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Title of the project: "Urban Endemic Landscaping (Urbenlands)"

Description of the project: The municipality of Sliema (Malta) is developing an URBACT project. The project is mainly focused on the challenge of urban landscaping which reconfigures the flora used in such a way that planners of the soft areas utilise the flora found in the rural areas of our countries. Public landscaping has become standardised using the same mass produced plants and flowers. The pansies I saw in Riga are the same flowers planted in landscaping in Malta. Having homogenous plants endlessly repeated in urban landscaping desensitizes residents from the variety and beauty of local endemic plant varieties. Furthermore insects such as butterflies and bees thrive on local flowers and not on alien species, therefore filling our urban landscaped areas with specimens which are not local varieties is detrimental to the whole biodiversity. We believe that tackling this issue is in line with the URBACT III Thematic Objective 6 Protecting the environment and promoting resource efficiency, but also related to other thematic objectives. With the urban sprawl taking over green areas we need to reconnect the nature outside our cities with the nature within our cities. Each participating City will seek to commit a percentage of the soft areas to the use of endemic plants and flowers. Growing local plants in local areas rather than importing mass produced plants can help promote local employment. Involving residents on what plants grow best in the climatic conditions of their town will help develop practical gardening skills and an appreciation of the local biodiversity. Local plants will thrive and self seed and will not need much care, while alien plants will die after a few months and will need to be replaced creating a waste of resources. We are inspired to undertake an integrated approach of this re-evaluation of landscaping practices and in order to produce an Integrated Action Plan in this sense we see the crucial: i) involvement of residents both in the remodelling of landscaped public areas and in their own habits of plant propagation; ii) better understanding among city planners, urban designers and politicians of the negative effects of using alien species and the positive impact on local biodiverity when using endemic plant varieties; iii) promotion of the economic potential among nurseries, architects/developers of buildings promulgating a ‘green building’ concept using local plant varieties. All the above will also need to be in consultation and with the involvement of NGOs, community organisations and university research and training institutes which will form an integral part of the URBACT Local Group.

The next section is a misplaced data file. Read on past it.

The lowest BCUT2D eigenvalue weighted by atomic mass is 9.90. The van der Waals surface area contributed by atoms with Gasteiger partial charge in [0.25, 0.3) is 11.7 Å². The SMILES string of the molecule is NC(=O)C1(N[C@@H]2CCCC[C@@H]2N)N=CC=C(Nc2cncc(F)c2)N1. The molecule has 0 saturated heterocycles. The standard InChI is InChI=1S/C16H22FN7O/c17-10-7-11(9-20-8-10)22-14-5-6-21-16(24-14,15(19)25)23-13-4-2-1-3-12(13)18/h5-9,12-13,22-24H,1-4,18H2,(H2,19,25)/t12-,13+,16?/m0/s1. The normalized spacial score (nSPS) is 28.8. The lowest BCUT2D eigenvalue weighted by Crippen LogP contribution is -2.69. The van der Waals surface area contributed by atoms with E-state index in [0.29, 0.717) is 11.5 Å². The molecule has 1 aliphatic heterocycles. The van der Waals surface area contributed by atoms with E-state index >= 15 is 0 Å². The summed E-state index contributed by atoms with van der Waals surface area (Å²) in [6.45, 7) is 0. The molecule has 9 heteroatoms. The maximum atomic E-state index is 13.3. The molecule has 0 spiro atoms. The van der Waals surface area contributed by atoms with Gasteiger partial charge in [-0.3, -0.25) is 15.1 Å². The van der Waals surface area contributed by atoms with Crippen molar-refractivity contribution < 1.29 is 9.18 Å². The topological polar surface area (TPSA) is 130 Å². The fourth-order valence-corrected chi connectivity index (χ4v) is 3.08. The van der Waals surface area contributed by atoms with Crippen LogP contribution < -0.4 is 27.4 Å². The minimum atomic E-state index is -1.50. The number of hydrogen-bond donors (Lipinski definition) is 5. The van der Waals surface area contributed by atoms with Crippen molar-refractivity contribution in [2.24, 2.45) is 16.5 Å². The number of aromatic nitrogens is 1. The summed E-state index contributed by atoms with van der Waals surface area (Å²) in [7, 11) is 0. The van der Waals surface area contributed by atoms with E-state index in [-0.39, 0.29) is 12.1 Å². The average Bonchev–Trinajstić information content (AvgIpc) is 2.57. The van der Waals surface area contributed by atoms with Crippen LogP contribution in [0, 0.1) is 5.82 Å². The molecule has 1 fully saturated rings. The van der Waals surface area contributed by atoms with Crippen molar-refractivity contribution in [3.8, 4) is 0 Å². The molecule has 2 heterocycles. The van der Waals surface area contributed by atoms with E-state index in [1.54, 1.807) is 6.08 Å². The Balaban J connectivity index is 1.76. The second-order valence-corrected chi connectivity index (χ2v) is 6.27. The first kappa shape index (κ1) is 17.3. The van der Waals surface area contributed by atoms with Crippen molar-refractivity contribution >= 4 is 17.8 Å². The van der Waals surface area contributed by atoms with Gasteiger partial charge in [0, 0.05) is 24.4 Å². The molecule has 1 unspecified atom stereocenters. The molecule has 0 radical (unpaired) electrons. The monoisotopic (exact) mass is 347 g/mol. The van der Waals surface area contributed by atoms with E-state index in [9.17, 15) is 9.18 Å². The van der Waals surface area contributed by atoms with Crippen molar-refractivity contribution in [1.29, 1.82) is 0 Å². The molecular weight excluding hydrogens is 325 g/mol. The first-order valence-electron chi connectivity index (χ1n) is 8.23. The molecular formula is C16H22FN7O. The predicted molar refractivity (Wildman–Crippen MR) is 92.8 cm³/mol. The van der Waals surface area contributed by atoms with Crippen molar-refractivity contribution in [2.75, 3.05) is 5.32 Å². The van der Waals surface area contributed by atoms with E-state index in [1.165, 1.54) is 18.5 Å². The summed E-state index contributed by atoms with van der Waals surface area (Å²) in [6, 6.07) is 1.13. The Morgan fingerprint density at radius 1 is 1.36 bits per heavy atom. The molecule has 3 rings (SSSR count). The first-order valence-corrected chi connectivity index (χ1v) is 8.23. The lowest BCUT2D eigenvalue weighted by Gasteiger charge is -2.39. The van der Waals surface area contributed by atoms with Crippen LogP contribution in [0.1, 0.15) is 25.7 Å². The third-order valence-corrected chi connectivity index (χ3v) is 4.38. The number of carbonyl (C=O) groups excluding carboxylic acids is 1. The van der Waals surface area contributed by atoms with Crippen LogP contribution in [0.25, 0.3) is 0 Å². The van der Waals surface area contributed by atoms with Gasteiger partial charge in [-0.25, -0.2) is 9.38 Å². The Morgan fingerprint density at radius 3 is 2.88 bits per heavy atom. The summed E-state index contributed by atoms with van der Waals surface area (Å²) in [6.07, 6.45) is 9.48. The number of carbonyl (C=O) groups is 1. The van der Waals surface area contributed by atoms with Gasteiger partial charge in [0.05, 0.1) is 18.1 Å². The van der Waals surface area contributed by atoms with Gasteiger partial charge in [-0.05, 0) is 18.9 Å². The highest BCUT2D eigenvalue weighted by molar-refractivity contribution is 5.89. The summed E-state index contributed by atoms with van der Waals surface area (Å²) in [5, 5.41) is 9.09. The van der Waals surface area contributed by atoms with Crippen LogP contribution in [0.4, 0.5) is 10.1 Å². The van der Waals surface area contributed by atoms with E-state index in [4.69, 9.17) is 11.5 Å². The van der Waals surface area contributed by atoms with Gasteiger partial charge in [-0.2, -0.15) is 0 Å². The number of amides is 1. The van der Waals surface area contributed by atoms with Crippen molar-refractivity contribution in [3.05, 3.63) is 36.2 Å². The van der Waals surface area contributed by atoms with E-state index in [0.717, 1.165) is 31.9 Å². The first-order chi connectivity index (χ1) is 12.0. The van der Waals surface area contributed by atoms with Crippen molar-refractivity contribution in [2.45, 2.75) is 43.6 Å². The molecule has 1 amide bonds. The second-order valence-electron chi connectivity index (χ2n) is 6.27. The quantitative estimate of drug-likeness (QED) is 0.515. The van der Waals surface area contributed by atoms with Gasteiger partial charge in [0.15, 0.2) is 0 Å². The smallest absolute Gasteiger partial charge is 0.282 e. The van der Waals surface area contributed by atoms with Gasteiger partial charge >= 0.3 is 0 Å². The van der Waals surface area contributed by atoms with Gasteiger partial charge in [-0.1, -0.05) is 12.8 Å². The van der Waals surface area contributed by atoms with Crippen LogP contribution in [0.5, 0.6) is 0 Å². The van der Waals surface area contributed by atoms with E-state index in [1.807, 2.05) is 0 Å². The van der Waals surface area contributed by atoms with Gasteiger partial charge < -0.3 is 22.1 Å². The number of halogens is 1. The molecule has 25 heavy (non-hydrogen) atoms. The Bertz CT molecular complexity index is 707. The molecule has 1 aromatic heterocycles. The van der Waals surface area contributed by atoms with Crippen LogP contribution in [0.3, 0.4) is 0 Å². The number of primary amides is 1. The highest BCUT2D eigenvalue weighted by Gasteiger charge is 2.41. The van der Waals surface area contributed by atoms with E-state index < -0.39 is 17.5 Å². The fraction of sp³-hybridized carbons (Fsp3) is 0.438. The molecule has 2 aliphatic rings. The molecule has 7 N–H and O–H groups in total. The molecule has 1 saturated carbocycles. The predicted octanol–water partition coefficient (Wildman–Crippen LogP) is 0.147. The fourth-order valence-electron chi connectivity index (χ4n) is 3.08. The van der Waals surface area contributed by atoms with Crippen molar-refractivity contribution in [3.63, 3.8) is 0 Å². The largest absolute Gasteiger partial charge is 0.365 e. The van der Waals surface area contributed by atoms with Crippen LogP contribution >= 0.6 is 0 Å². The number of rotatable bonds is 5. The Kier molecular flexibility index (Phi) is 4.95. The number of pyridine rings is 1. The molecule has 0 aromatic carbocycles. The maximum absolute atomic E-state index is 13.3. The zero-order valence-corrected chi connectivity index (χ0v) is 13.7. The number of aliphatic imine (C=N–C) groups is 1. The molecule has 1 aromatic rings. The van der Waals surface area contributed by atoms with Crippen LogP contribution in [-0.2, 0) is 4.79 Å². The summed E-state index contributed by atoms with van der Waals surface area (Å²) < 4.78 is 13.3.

Partner sought: We are looking for partners from more developed regions, however anyone interested is welcome to contact us.


Paul Radmilli


Publicado por europa en mayo 14, 2015